The following is a statement from Asian Counseling and Referral Service (ACRS) executive director Diane Narasaki:
Asian Americans and Pacific Islanders benefited greatly from the passage of the Affordable Care Act (ACA, popularly known as Obamacare). Some of our ethnic groups were among the lowest insured of any community. Our rate of uninsurance was approximately halved with Obamacare. This was largely due to the Medicaid expansion which covered more people and government subsidies which made healthcare coverage more affordable.
Various features of Obamacare were especially important for AAPIs, as well as the rest of the country. AAPIs experience health disparities, such as disproportionate rates of diabetes, hepatitis B, certain types of cancer, cardiovascular disease, and higher rates of mental health issues for environmental rather than biological reasons, for instance. Under Obamacare, insurance companies are required to offer coverage for pre-existing conditions, and for essential services, including maternity services, mental health and drug addiction treatment, to name a few. Under Obamacare, there is no lifetime cap on coverage. The House Republicans’ American Health Care Act (AHCA), if implemented as passed without changes from the Senate, would remove these requirements, which could make premiums for coverage for people with pre-existing conditions much more expensive, raising the cost by thousands of dollars, and coverage less accessible for people, if they were not outright denied coverage at all for pre-existing conditions. The funds the AHCA includes for state high risk pools to address the needs of people with pre-existing conditions are not nearly adequate; state high risk pools have not been known to be effective for people with pre-existing conditions and other health needs in the past. Various AAPI ethnic groups experience disproportionate rates of poverty, as well as health disparities, and would be disproportionately affected by these changes.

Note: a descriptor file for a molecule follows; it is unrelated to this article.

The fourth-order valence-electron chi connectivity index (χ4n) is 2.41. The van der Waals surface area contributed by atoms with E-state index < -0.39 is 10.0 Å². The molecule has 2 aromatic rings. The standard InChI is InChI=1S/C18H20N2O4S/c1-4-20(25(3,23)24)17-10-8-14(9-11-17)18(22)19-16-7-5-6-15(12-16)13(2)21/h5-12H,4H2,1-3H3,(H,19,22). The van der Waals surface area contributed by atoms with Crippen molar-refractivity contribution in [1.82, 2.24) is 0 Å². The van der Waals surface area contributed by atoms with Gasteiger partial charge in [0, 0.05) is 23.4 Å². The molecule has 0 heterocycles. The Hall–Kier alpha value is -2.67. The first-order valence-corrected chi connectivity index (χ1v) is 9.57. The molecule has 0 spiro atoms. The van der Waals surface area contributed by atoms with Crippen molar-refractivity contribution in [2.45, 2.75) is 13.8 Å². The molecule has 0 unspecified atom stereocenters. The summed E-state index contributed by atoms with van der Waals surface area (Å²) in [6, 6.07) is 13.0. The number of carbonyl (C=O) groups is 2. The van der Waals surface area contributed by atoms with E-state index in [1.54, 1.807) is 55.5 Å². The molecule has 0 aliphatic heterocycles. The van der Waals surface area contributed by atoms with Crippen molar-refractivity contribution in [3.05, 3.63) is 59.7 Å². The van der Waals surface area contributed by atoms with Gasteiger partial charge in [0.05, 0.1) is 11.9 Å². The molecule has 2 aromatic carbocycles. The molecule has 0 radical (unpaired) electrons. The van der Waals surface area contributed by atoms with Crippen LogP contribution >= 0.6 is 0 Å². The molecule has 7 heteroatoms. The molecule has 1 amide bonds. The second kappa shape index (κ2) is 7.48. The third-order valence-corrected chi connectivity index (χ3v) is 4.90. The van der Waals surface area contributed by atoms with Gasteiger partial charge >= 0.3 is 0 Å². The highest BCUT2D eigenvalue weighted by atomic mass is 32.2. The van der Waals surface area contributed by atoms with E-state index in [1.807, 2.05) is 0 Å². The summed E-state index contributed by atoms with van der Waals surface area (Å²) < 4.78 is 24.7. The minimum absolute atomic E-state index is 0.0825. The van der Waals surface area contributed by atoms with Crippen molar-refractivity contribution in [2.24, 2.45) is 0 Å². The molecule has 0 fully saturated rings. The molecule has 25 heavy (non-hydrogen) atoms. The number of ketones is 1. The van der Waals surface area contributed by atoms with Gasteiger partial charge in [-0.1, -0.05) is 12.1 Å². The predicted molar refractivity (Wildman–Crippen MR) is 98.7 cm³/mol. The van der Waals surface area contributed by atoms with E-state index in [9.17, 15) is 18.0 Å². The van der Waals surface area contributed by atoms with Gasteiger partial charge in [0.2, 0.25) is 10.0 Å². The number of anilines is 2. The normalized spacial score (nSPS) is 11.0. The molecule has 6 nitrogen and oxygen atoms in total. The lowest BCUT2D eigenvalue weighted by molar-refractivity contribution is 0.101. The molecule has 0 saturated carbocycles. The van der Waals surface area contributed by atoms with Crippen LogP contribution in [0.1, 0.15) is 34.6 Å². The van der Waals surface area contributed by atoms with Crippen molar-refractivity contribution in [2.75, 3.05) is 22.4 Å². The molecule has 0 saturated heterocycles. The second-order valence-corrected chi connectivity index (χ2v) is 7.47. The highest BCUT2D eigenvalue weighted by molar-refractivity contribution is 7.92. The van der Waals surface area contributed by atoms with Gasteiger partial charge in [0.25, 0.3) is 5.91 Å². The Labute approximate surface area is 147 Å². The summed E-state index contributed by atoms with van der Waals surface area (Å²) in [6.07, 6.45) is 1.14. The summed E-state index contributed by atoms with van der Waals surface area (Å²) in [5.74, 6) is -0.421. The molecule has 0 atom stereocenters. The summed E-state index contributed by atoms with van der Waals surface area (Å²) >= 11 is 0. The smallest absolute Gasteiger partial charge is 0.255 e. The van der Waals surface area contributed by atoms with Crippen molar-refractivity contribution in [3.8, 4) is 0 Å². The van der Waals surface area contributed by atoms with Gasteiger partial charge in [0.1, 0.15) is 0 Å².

Medicaid is our nation’s healthcare safety net not only for low-income people, but also people with physical and mental disabilities and middle class seniors who cannot afford nursing home care costs for long when they require that level of care, to name a few common examples. The House AHCA cuts Medicaid by over $800 billion over a period of years, would impose limits on Medicaid and could block grant Medicaid funds in smaller amounts to the states, thereby shifting the costs to the states. The states would not be able to cover the $800 billion lost at the federal level, and could be forced to ration care by cutting or eliminating some health services for people who cannot afford the steeply rising costs of care. This would have a catastrophic effect for the healthcare of millions, including potentially 2 million AAPIs. Since many AAPIs have health coverage through Medicaid, AAPIs will be disproportionately affected. The House AHCA cuts subsidies that make healthcare more affordable in the private insurance market, and will affect AAPIs who rely on these subsidies for coverage.
The House AHCA also transfers around $800 billion in tax breaks to wealthy individuals and entities whose taxes currently help support Obamacare’s subsidized care for people with lower incomes. Commentators have remarked that this aspect of the AHCA is “Robin Hood in reverse,” taking survival benefits from those who cannot afford healthcare and redistributing the income saved to the wealthy and corporate entities.
There are many things we will need to keep an eye on, now that the bill has gone to the Senate. Among the most important are whether the Senate will stop the House bill’s elimination of Obamacare’s Medicaid expansion and the bill’s cost shifting and reductions to the states through block granting or other mechanisms, whether the Senate will restore Obamacare’s subsidies to make coverage more affordable, and whether the Senate will restore Obamacare’s requirement for insurance plans to cover pre-existing conditions and essential health services while eliminating the lifetime limit to coverage.
Everyone who cares about health care for all, rather than only those who can afford the high cost of health care, should contact their U.S. Senators now and urge them to vote no on any bill that reduces or eliminates Medicaid funding to states or tries to shift costs to the states through block grants and other mechanisms, and any bill that causes millions to lose their healthcare coverage.